Should I Follow the School of the People of My Local Mosque When Praying With Them?

Answered by Ustadh Tabraze Azam

Question: Assalam aleykum,

I usually go to a nearby mosque. In the congregational prayer after Sura Fatiha the people there say ameen loudly and at the end of the prayer they give salam after the imam gave salam to his right and left. As I follow the Hanafi school should I do the above mentioned things different than them?

Answer: Assalamu alaikum wa rahmatullah,

Yes, you should continue to follow the dictates of our school, namely, by saying the “amin” quietly. As for the salams, doing so with everybody else in this case would be fine as the expectation is to follow the imam (1) at the same time as him, as per the position of Imam Abu Hanifa (Allah Most High be pleased with him), or (2) immediately thereafter, as per the position of Qadi Abu Yusuf and Imam Muhammad (Allah be pleased with them both), remaining behind him in both cases.

[Shurunbulali, Maraqi al-Falah (1.375)]

And Allah Most High alone knows best.


Tabraze Azam

Checked & Approved by Shaykh Faraz Rabbani

Photo: Shaeekh Shuvro

Should I Follow a Fast Imam Even if It Entails Not Reciting the Fatiha? [Shafi'i School]

Answered by Ustadh Shuaib Ally
Question: My question is in regards to reciting surah fatiha and following the imam. I was reciting surah fatiha behind the imam but the imam was so fast that when the imam was in ruku, I was still reciting fatiha. Is my prayer valid?
Answer: Assalamu ‘Alaykum wa Rahmatullahi wa Baraktuhu,
Yes, in the Shafi’i school, your prayer is valid in the scenario you described.
Falling Behind Because of the Fatiha
A follower may fall behind the imam for a reason related to the Fatiha (for example if the follower recites slowly, or the imam quickly, and therefore hasn’t completed the Fatiha before the imam moves into ruku’).
In such a scenario, his falling behind is temporarily overlooked because he is performing an obligatory part of the prayer. He can attempt to finish the Fatiha and must catch up to the imam before the imam completes three integral units of prayer (rukn;arkan) that are (a) complete; (b) actions (c) long, not short. If he does not reach the imam before this, his prayer becomes invalid.
Example: The follower remains standing to complete the Fatiha, while the imam continues with his prayer. When the imam completes three long rukns (the ruku’, and two prostrations), then moves up from the second prostration, the follower’s prayer becomes invalid if he hasn’t caught up to the imam.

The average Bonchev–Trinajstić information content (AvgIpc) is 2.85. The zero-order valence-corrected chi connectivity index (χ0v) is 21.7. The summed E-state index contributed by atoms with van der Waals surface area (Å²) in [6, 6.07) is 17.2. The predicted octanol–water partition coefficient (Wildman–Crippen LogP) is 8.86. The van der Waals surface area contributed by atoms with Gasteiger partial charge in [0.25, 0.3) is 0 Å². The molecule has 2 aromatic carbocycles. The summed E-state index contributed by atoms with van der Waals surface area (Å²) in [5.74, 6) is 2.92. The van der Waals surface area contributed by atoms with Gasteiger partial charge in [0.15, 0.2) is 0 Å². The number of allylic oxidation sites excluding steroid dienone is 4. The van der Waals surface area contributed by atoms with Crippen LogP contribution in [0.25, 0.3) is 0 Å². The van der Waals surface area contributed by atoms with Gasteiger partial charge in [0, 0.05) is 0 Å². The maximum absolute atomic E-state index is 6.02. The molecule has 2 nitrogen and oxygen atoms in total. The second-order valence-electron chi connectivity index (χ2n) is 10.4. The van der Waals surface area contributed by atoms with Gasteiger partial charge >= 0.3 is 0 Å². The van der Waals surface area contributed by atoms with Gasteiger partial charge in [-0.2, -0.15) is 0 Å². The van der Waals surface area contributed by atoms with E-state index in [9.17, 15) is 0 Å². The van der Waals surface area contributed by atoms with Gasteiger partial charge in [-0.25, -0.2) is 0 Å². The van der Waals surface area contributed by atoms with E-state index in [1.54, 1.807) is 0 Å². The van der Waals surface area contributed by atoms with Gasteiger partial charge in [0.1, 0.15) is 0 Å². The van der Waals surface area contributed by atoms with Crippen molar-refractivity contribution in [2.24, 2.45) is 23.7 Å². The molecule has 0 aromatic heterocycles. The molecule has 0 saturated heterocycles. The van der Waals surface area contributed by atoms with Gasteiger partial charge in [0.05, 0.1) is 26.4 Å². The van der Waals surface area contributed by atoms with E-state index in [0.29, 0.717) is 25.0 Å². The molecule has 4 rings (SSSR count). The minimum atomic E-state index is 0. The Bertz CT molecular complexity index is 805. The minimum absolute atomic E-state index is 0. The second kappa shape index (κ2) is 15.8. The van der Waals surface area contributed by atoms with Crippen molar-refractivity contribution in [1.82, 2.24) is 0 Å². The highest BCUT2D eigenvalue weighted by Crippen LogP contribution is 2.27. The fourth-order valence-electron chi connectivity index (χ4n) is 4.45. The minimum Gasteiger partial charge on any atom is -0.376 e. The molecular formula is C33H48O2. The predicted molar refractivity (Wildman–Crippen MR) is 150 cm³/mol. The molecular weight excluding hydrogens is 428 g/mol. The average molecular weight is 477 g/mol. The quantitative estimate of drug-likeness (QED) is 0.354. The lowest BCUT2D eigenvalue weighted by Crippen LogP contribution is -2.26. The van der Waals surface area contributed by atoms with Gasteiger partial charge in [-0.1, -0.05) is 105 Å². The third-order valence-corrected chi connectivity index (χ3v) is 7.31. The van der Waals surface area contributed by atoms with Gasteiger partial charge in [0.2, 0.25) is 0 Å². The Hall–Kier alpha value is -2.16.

In case he does not catch up, to ensure that his prayer is not rendered invalid, the follower can consider his rak’ahincomplete. He can return to following the Imam, and make up the missed rak’ah at the end of the prayer.
Falling Behind for Another Reason
A follower may fall behind for another reason unrelated to the Fatiha, such as spending time doing something that is not obligatory (like recommended supplications in the prayer).
In this scenario, falling behind is not overlooked. His prayer becomes invalid if he falls behind by two integral parts of prayer that are (a) complete; (b) actions; (c) either short or long.
Example 1: The imam performs ruku’, returns to the standing position, then moves towards prostration, while the follower is still in the original standing position. In this case, his prayer becomes invalid, as there are two completed rukns between him and the imam: one long (ruku’), and one short (standing after the ruku’).
Example 2: The imam performs the second prostration, then stands and recites, then moves towards ruku’, while the follower is still in the sitting between two prostrations. In this case, his prayer becomes invalid, as there are two completed rukns between him and the imam, although here both are long (the second prostration and the standing following it).
Falling Behind by One Rukn
A prayer is not invalidated by falling behind by one rukn, but falling behind is nevertheless disliked, as one of them main purposes of praying in congregation is to follow the imam.
Source: al-Hawashi al-Madaniyyah
Shuaib Ally